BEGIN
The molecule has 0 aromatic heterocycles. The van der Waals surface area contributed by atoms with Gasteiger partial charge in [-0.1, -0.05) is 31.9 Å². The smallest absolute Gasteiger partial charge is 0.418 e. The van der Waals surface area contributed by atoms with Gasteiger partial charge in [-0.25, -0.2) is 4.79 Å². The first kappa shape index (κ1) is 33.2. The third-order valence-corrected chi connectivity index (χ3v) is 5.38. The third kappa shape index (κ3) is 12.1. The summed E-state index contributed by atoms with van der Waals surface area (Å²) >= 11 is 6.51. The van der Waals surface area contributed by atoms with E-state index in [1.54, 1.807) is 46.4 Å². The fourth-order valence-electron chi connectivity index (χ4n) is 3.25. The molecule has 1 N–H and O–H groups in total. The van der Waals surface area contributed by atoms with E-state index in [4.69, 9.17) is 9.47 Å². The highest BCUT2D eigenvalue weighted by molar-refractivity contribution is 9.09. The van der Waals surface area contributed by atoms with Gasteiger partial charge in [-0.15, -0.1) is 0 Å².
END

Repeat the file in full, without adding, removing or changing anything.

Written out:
The molecule has 0 aromatic heterocycles. The van der Waals surface area contributed by atoms with Gasteiger partial charge in [-0.1, -0.05) is 31.9 Å². The smallest absolute Gasteiger partial charge is 0.418 e. The van der Waals surface area contributed by atoms with Gasteiger partial charge in [-0.25, -0.2) is 4.79 Å². The first kappa shape index (κ1) is 33.2. The third-order valence-corrected chi connectivity index (χ3v) is 5.38. The third kappa shape index (κ3) is 12.1. The summed E-state index contributed by atoms with van der Waals surface area (Å²) >= 11 is 6.51. The van der Waals surface area contributed by atoms with E-state index in [1.54, 1.807) is 46.4 Å². The fourth-order valence-electron chi connectivity index (χ4n) is 3.25. The molecule has 1 N–H and O–H groups in total. The van der Waals surface area contributed by atoms with E-state index in [4.69, 9.17) is 9.47 Å². The highest BCUT2D eigenvalue weighted by molar-refractivity contribution is 9.09. The van der Waals surface area contributed by atoms with Gasteiger partial charge in [-0.15, -0.1) is 0 Å².